After Dodd-Frank, the Deluge

March 13, 2012 Comments Off on After Dodd-Frank, the Deluge

The Dodd-Frank Act created a wave of new registration, reporting and other regulatory burdens on investment advisers and managers of private funds. The Act has also had far-reaching effects on the SEC and state regulators as they create new registration and reporting systems and deal with shifting and growing groups of regulated entities. What might it mean for advisers and private fund managers as regulators struggle to deal with their own increased burdens?

It surprises no one that the Dodd-Frank Act–weighing in at around 850 pages (or, depending on who’s counting, over 2,300)–has created a flood of new regulatory burdens for a variety of financial institutions. In particular, investment advisers and private fund managers have found themselves in the crosshairs of new and expanded reporting schemes or subject to a host of registration requirements for conduct that was previously exempt from much regulatory oversight.

Other parties left scrambling in Dodd-Frank’s wake have been the SEC and state regulators themselves. By one count, the SEC has completed final rules for only 18 of the 98 mandates in Dodd-Frank. It’s hard to believe that, by that metric, we’ve only seen about 20% of the total effect of Dodd-Frank. In a recent speech, SEC Commissioner Daniel M. Gallagher indicated that he did not view failure to meet Dodd-Frank deadlines as a failure. Rather, he was pleased with that the SEC was “moving deliberately” in its rule-making role.

State regulators likewise have been under the gun in adopting new registration and reporting rules. In some cases, the states have simply been reacting to SEC rule-making and there may be a failure to consider how rules imposed at the state level are interacting with federal requirements.

One example is the private fund adviser exemption being proposed in a number of states based on model rules by the North American Securities Administrators Association (NASAA). The rules, already proposed in California, Virginia, Wisconsin and other states, exempt from investment adviser registration those advisers who advise only certain 3(c)(1) or 3(c)(7) funds and comply with other reporting and disclosure requirements. Exempt private fund advisers under the NASAA rules are not considered registered under state investment adviser laws and their employees need not register as investment adviser representatives in their home states. Meanwhile, the SEC has said that any investment adviser with AUM between $25 and $100 million that is exempt from registration in its home state, will need to register with the SEC (or find an SEC exemption). Presumably, the NASAA exemption rule will not be interpreted by the SEC or the various states to remove the registration requirement at the state level only to have it imposed at the SEC level. At a minimum, however, more clarity is required from all the regulators.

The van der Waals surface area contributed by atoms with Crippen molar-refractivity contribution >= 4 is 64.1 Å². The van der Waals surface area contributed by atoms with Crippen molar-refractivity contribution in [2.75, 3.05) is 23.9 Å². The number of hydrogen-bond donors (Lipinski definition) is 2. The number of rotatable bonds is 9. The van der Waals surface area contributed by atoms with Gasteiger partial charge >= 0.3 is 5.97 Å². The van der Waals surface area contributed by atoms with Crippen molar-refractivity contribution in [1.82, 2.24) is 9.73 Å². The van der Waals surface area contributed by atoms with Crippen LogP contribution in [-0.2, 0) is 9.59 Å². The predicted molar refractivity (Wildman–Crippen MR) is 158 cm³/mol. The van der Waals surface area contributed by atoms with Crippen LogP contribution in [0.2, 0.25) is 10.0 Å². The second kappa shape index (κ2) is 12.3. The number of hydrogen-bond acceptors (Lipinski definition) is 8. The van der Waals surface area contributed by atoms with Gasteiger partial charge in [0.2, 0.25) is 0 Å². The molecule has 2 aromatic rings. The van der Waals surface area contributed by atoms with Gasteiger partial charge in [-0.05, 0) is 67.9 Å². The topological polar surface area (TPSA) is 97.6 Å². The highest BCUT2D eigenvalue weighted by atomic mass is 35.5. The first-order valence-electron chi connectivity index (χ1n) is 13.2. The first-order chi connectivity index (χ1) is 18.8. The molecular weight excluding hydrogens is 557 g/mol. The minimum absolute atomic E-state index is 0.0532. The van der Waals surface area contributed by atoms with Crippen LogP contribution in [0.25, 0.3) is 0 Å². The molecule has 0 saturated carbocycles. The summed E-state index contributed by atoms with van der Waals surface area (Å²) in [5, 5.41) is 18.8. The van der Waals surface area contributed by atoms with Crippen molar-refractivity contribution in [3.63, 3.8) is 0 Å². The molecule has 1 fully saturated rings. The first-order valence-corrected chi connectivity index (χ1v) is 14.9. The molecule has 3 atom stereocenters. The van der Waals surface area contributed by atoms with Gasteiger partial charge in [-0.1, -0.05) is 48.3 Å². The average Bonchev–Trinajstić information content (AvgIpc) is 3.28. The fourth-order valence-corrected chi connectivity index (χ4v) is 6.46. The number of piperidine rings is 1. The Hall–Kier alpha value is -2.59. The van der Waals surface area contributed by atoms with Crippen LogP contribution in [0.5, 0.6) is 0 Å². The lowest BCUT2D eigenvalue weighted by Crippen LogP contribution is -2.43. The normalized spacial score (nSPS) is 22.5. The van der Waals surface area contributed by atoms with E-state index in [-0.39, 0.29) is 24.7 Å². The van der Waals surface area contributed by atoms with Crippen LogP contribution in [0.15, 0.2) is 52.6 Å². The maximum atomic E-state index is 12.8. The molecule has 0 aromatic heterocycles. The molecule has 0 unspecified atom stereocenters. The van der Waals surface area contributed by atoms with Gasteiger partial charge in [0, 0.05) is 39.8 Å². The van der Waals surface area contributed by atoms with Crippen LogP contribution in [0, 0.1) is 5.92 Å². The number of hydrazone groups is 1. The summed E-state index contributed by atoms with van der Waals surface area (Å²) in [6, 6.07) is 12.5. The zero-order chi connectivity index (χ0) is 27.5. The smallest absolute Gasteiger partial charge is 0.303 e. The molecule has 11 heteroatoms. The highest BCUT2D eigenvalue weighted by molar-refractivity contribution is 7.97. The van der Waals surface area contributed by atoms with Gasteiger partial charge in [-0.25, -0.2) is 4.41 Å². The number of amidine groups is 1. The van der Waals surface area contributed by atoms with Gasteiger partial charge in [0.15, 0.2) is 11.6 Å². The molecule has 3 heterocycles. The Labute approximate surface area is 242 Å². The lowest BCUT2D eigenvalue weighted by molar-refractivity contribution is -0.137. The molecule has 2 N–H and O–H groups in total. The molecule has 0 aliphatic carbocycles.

Leaving aside the burdens of adopting new rules and reporting schemes, both the SEC and states are finding that the pools of regulated entities for which they are responsible may be much larger than anticipated. The SEC has reported that about 1,250 private fund advisers have registered with the SEC this year–over 30% more than the SEC anticipated. State regulators can expect an influx of about 3,000 investment advisers transitioning from SEC to state registration. States can also expect a number of new registrations as formerly exempt advisers come under their authority.

The SEC is trying to address this increased load by requesting an almost 20% larger budget appropriation from Congress to be used in part for additional hires to its Office of Compliance Investigations and Examinations and the Division of Investment Management. Assuming these requests are granted, SEC-registered advisers can expect that a large number of examiners responsible for conducting on-site examinations and audits in the coming years may be new to the SEC and relatively inexperienced. If the budgetary requests are not granted, the SEC will find it even more difficult to meet its targeted rates for adviser examinations. In 2011, the SEC examined only 8% of its registered advisers, well short of its goal of 11%.

At the state level, we anticipate even more dire consequences. Cash-strapped state governments have often lacked the resources to handle their pre-Dodd-Frank registrant numbers. An additional influx of advisers and a higher AUM ceiling may leave state regulators struggling to process even routine registrations and updating amendments. Unless they find new funding sources, it is hard to foresee periodic examinations or regulatory audits being conducted at rates that regulators wish. Those advisers that are examined may find increased scrutiny as regulators seek results that could justify increased budgets or greater resources.



Jack G. Martel is the author of Investment Adviser Law Blog which is devoted to providing information and discussion of interest to investment advisers, private fund managers and others in the financial management industry. Jack is a partner in Ragghianti | Freitas LLP. He has over fifteen years experience in general business and securities transactions with a focus on assisting investment advisers, fund sponsors and managers in all manner of legal, regulatory and compliance issues. Jack can be reached at 415.453.9433.


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